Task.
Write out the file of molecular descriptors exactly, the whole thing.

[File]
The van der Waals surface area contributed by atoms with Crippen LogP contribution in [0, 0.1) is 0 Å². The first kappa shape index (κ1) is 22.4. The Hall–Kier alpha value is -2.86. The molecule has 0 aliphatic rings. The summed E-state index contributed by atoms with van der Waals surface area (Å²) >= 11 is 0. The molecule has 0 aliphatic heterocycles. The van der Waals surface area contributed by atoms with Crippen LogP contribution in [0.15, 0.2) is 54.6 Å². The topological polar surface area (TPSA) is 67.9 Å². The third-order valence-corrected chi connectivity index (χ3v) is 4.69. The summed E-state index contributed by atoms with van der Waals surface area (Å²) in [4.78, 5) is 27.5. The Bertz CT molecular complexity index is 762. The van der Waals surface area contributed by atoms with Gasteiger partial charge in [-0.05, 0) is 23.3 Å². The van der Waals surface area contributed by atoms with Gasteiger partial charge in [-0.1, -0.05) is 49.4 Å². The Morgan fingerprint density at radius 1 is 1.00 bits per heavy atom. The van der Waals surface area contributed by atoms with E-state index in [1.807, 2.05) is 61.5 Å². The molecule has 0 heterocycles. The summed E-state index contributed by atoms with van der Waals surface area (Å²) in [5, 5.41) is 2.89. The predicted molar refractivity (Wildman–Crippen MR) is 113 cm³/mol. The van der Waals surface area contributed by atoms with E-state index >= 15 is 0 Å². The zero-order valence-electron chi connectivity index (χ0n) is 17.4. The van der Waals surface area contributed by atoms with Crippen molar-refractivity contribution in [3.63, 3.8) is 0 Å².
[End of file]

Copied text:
The van der Waals surface area contributed by atoms with Crippen LogP contribution in [0, 0.1) is 0 Å². The first kappa shape index (κ1) is 22.4. The Hall–Kier alpha value is -2.86. The molecule has 0 aliphatic rings. The summed E-state index contributed by atoms with van der Waals surface area (Å²) >= 11 is 0. The molecule has 0 aliphatic heterocycles. The van der Waals surface area contributed by atoms with Crippen LogP contribution in [0.15, 0.2) is 54.6 Å². The topological polar surface area (TPSA) is 67.9 Å². The third-order valence-corrected chi connectivity index (χ3v) is 4.69. The summed E-state index contributed by atoms with van der Waals surface area (Å²) in [4.78, 5) is 27.5. The Bertz CT molecular complexity index is 762. The van der Waals surface area contributed by atoms with Gasteiger partial charge in [-0.05, 0) is 23.3 Å². The van der Waals surface area contributed by atoms with Gasteiger partial charge in [-0.1, -0.05) is 49.4 Å². The Morgan fingerprint density at radius 1 is 1.00 bits per heavy atom. The van der Waals surface area contributed by atoms with E-state index in [1.807, 2.05) is 61.5 Å². The molecule has 0 heterocycles. The summed E-state index contributed by atoms with van der Waals surface area (Å²) in [5, 5.41) is 2.89. The predicted molar refractivity (Wildman–Crippen MR) is 113 cm³/mol. The van der Waals surface area contributed by atoms with E-state index >= 15 is 0 Å². The zero-order valence-electron chi connectivity index (χ0n) is 17.4. The van der Waals surface area contributed by atoms with Crippen molar-refractivity contribution in [3.63, 3.8) is 0 Å².